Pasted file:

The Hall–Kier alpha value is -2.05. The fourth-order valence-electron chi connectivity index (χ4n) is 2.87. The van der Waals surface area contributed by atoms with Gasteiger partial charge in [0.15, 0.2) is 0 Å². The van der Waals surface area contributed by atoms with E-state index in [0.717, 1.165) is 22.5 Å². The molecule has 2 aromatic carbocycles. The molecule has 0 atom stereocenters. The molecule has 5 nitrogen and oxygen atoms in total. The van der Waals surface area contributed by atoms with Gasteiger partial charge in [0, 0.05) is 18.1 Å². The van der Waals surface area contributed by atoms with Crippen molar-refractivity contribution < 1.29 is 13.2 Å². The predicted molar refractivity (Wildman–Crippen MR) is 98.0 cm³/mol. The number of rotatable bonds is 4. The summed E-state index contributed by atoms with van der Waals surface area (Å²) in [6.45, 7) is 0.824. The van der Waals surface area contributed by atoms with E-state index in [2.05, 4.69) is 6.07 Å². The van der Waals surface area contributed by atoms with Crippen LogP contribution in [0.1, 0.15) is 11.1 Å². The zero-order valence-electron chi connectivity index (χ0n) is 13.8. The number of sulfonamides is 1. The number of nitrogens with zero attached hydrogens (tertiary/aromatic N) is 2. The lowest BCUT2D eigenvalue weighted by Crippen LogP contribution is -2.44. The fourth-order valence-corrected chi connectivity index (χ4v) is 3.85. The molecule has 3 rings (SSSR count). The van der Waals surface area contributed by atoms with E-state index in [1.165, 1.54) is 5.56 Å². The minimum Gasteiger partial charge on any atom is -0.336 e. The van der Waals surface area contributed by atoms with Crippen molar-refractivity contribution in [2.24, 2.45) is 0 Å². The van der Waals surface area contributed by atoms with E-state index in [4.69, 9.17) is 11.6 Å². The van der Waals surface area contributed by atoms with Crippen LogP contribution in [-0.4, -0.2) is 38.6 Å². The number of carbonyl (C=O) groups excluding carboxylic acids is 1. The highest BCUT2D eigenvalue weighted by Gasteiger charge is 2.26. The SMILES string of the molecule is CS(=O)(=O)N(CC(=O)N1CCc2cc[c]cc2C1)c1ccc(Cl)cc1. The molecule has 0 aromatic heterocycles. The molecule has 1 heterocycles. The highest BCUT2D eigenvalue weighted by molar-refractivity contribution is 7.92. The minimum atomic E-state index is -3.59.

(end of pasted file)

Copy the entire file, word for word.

The Hall–Kier alpha value is -2.05. The fourth-order valence-electron chi connectivity index (χ4n) is 2.87. The van der Waals surface area contributed by atoms with Gasteiger partial charge in [0.15, 0.2) is 0 Å². The van der Waals surface area contributed by atoms with E-state index in [0.717, 1.165) is 22.5 Å². The molecule has 2 aromatic carbocycles. The molecule has 0 atom stereocenters. The molecule has 5 nitrogen and oxygen atoms in total. The van der Waals surface area contributed by atoms with Gasteiger partial charge in [0, 0.05) is 18.1 Å². The van der Waals surface area contributed by atoms with Crippen molar-refractivity contribution < 1.29 is 13.2 Å². The predicted molar refractivity (Wildman–Crippen MR) is 98.0 cm³/mol. The number of rotatable bonds is 4. The summed E-state index contributed by atoms with van der Waals surface area (Å²) in [6.45, 7) is 0.824. The van der Waals surface area contributed by atoms with E-state index in [2.05, 4.69) is 6.07 Å². The van der Waals surface area contributed by atoms with Crippen LogP contribution in [0.1, 0.15) is 11.1 Å². The zero-order valence-electron chi connectivity index (χ0n) is 13.8. The number of sulfonamides is 1. The number of nitrogens with zero attached hydrogens (tertiary/aromatic N) is 2. The lowest BCUT2D eigenvalue weighted by Crippen LogP contribution is -2.44. The fourth-order valence-corrected chi connectivity index (χ4v) is 3.85. The molecule has 3 rings (SSSR count). The van der Waals surface area contributed by atoms with E-state index in [1.165, 1.54) is 5.56 Å². The minimum Gasteiger partial charge on any atom is -0.336 e. The van der Waals surface area contributed by atoms with Crippen molar-refractivity contribution in [2.24, 2.45) is 0 Å². The van der Waals surface area contributed by atoms with E-state index in [4.69, 9.17) is 11.6 Å². The van der Waals surface area contributed by atoms with Crippen LogP contribution in [-0.4, -0.2) is 38.6 Å². The number of carbonyl (C=O) groups excluding carboxylic acids is 1. The highest BCUT2D eigenvalue weighted by Gasteiger charge is 2.26. The SMILES string of the molecule is CS(=O)(=O)N(CC(=O)N1CCc2cc[c]cc2C1)c1ccc(Cl)cc1. The molecule has 0 aromatic heterocycles. The molecule has 1 heterocycles. The highest BCUT2D eigenvalue weighted by molar-refractivity contribution is 7.92. The minimum atomic E-state index is -3.59.